It was only a matter of time until I hit the IndieCade area of the E3 showfloor. After spending some time with the three high-profile titles I was looking forward to yesterday (Mirror’s Edge, Left 4 Dead, Fallout 3), it was time to go back to my indie-loving roots and see what the community came up with.
I started with Ibb and Obb, an unassuming game being demoed by a very friendly Dutchman named Richard Boeser. Though I assumed it was just a standard platformer at first, it turned out to be a pretty clever and entertaining co-op/gravity manipulation game.
Hit the jump for my impressions.
Ibb and Obb is a co-op only game based around variable gravity. If that sounds weird, imagine a game where all the puzzles are designed to be solved by two players, and where a big thick line runs down the middle of the screen, separating the screen into two different hemispheres with their own unique gravity.
Jump on the top hemisphere, and gravity reacts as it normally would: your jump propels you up until you fall back to earth. Jump on the bottom hemisphere, and the reverse occurs: you jump downward, and gravity pulls you back up to the ground.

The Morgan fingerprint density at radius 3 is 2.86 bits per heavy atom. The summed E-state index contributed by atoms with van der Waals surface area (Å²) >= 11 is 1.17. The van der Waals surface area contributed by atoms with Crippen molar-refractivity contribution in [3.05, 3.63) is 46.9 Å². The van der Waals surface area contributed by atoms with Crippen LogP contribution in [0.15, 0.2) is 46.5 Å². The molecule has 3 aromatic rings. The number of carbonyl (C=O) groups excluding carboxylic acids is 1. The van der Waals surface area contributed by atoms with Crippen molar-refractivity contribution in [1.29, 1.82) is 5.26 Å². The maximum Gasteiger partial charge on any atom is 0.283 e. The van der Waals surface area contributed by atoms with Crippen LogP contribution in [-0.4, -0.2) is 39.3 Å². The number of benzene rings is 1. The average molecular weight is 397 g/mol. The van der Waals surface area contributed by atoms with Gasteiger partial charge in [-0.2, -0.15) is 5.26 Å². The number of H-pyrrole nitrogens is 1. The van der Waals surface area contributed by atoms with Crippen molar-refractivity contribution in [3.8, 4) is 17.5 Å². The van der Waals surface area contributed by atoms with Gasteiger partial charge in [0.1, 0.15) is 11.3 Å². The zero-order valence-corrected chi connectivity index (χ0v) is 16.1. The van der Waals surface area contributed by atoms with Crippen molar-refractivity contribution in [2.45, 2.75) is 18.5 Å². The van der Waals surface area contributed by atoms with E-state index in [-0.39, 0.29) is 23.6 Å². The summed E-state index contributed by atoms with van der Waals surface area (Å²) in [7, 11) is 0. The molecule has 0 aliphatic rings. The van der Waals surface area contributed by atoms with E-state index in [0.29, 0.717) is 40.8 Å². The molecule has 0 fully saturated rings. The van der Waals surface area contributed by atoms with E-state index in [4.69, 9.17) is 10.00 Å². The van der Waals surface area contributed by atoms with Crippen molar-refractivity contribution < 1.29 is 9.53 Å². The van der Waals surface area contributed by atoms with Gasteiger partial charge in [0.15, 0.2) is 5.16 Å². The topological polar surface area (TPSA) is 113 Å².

With sporadic openings between the two hemispheres, you can jump through one to the other and have your momentum propel you into a super-jump. Think of the momentum physics in Portal, only much more simplified: you’ll jump on your partner’s head, then do a massive leap into the other hemisphere, weave around some obstacles, and then launch triumphantly out the other side like a pebble out of a giant gravity slingshot.
Interestingly enough, this game (and be sure to take a good look at the header image before you continue reading this sentence) is an Unreal Tournament mod. The designer promised me that it was “a long story,” and I left it at that, but damn. I never thought I’d enjoy something even peripherally related to Unreal Tournament so much.
Other than the gravity mechanic, Ibb and Obb is pretty much everything you’d expect and want from a co-op game. There are certain gates that one character can go through but the other cannot, requiring a certain amount of strategic planning and forethought. I only spent about ten minutes with the game, but I definitely enjoyed myself: when Boeser told me he was in talks concerning the game coming to PSN, I was very pleased: the aesthetics definitely fit in with Sony’s past PSN games, and I’d have a lot of fun playing Ibb and Obb online.